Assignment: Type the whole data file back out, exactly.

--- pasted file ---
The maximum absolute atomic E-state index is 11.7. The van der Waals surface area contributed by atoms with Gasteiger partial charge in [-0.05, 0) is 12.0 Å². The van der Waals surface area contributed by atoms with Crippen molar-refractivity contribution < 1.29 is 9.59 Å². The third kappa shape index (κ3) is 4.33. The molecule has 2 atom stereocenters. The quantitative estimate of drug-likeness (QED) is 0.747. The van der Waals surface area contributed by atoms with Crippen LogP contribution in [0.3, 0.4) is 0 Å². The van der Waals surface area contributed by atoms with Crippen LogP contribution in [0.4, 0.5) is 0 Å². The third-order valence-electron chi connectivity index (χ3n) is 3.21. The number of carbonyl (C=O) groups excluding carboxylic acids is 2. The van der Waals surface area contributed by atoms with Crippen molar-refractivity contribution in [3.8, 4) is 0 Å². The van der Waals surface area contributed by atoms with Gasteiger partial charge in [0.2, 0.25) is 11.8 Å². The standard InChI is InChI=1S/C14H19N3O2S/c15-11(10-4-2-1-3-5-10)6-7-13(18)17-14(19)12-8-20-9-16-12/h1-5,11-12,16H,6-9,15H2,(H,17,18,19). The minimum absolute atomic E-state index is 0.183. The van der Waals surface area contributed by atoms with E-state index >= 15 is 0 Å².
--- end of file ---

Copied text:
The maximum absolute atomic E-state index is 11.7. The van der Waals surface area contributed by atoms with Gasteiger partial charge in [-0.05, 0) is 12.0 Å². The van der Waals surface area contributed by atoms with Crippen molar-refractivity contribution < 1.29 is 9.59 Å². The third kappa shape index (κ3) is 4.33. The molecule has 2 atom stereocenters. The quantitative estimate of drug-likeness (QED) is 0.747. The van der Waals surface area contributed by atoms with Crippen LogP contribution in [0.3, 0.4) is 0 Å². The van der Waals surface area contributed by atoms with Crippen LogP contribution in [0.4, 0.5) is 0 Å². The third-order valence-electron chi connectivity index (χ3n) is 3.21. The number of carbonyl (C=O) groups excluding carboxylic acids is 2. The van der Waals surface area contributed by atoms with Crippen molar-refractivity contribution in [3.8, 4) is 0 Å². The van der Waals surface area contributed by atoms with Gasteiger partial charge in [0.2, 0.25) is 11.8 Å². The standard InChI is InChI=1S/C14H19N3O2S/c15-11(10-4-2-1-3-5-10)6-7-13(18)17-14(19)12-8-20-9-16-12/h1-5,11-12,16H,6-9,15H2,(H,17,18,19). The minimum absolute atomic E-state index is 0.183. The van der Waals surface area contributed by atoms with E-state index >= 15 is 0 Å².